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We Celebrate Black History Month 2021

Daily posts in celebration of Black History Month as Colonial Nation recognizes the contributions of African Americans from our district, state, and country.

 

WE Celebrate – Stephanie Ingram

WE Celebrate – Stephanie Ingram

Stephanie Ingram, a 1990 graduate of William Penn High School, is the first African American woman to serve as  President of the Delaware State Education Association (DSEA). The DSEA represents more than 13,000 teachers,  paraprofessionals, specialists, nurses,...

WE Celebrate – Mary Ann Shadd Cary

Abolitionist Mary Ann Shadd Cary became the first female African American newspaper editor in North America when she started the Black newspaper The Provincial Freemen. Later in life, she became the second African American woman in the United States to earn a law...

WE Celebrate – Bob Marley

Ya Man! Reggae Singer Bob Marley  once lived in Wilmington with his mother on  Tatnall Street who ran the “Roots” Jamaican music shop on Market Street. Today, a park at 24th and Tatnall is called “One Love Park” in his honor.  Outside of Jamaica, Wilmington is said to...

We Celebrate: Jim Sills

We Celebrate: Jim Sills

Jim Sills became the first African American to serve as Mayor for the city of Wilmington in 1992. Prior to that, Sills taught at the University of Delaware from 1972 to 1977. He was founding director of the Urban Agent Program and in 1987 he founded the Delaware...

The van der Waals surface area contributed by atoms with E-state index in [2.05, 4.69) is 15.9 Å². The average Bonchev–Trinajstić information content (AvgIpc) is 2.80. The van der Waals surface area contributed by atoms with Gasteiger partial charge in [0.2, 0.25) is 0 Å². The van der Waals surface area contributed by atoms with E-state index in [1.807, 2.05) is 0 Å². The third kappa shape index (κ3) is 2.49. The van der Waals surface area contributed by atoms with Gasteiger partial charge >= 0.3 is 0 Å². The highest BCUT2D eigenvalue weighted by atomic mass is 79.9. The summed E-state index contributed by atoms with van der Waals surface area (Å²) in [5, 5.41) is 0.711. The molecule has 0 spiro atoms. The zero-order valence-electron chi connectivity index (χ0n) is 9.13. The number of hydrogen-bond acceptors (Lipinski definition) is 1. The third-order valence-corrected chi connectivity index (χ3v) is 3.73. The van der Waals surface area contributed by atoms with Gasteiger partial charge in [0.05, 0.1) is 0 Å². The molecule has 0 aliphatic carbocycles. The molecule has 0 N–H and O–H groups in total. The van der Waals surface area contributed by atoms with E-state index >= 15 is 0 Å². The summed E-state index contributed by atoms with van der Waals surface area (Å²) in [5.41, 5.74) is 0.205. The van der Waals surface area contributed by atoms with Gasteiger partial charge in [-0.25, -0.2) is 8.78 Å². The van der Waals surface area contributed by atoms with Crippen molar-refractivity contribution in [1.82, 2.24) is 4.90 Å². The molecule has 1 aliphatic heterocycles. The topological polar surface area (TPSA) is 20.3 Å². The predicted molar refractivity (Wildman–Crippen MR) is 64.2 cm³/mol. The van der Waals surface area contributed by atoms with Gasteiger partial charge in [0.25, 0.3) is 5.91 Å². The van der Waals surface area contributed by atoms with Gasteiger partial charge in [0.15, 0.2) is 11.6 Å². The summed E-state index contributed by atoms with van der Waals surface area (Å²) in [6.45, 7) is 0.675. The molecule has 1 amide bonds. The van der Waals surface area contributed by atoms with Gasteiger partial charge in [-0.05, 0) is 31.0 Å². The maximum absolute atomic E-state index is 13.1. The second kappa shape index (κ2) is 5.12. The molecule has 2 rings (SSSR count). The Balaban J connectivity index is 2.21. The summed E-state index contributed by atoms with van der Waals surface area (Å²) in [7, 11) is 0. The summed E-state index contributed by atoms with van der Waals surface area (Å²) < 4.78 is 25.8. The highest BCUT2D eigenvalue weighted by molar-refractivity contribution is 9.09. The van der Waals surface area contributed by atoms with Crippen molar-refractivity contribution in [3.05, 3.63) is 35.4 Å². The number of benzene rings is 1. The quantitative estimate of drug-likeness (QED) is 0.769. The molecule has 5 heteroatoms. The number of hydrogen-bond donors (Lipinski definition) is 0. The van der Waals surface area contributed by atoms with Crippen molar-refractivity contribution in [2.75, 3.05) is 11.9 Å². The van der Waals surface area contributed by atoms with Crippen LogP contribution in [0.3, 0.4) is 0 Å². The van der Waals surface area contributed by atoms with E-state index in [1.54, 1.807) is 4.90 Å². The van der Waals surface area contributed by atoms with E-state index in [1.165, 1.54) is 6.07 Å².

WE Celebrate: Delaware City’s African American Police Chiefs

WE Celebrate: Delaware City’s African American Police Chiefs

Charles “Chuck” Griffin was Delaware’s first Black police Chief.  In 1971 he was hired to lead the police force in Delaware City. At the time, the position was part-time, 8 p.m.-4 a.m. weekdays and 4 p.m. to midnight on weekends. News accounts show he put in 40-50...

WE Honor – Lisa Blunt Rochester

WE Honor – Lisa Blunt Rochester

In 2016 Lisa Blunt Rochester made history when she became the first person of color to represent Delaware in Congress. She began her professional career as a problem-solver and an advocate. A caseworker for then-Congressman Tom Carper, Lisa helped people during...

Interracial Marriage in the United states

Interracial Marriage in the United states

Valentine’s Day is all about love but did you know interracial marriages were once illegal and the 2016 movie “Loving” was based on a true story? During the seventeenth and early eighteenth century, the growing number of interracial marriages (also known as...

WE Celebrate: Delaware’s First Black Attorney

WE Celebrate: Delaware’s First Black Attorney

In 1929, Louis L. Redding became the first Black lawyer in Delaware.  He was a respected civil rights pioneer for Delaware and America. In 1950, Redding compiled a case against the University of Delaware, which barred Black students. But the university's chancellor,...

We Celebrate: Peter Spencer

We Celebrate: Peter Spencer

(1782–1843) Spencer was an American freedman who in 1813 founded the Union Church of Africans in Wilmington, Delaware. The denomination is now known as the African Union First Colored Methodist Protestant Church and Connection, or A.U.M.P. Church for short. Born into...

WE Discuss: Segregated Schools- a Former Lawmaker’s Perspective

WE Discuss: Segregated Schools- a Former Lawmaker’s Perspective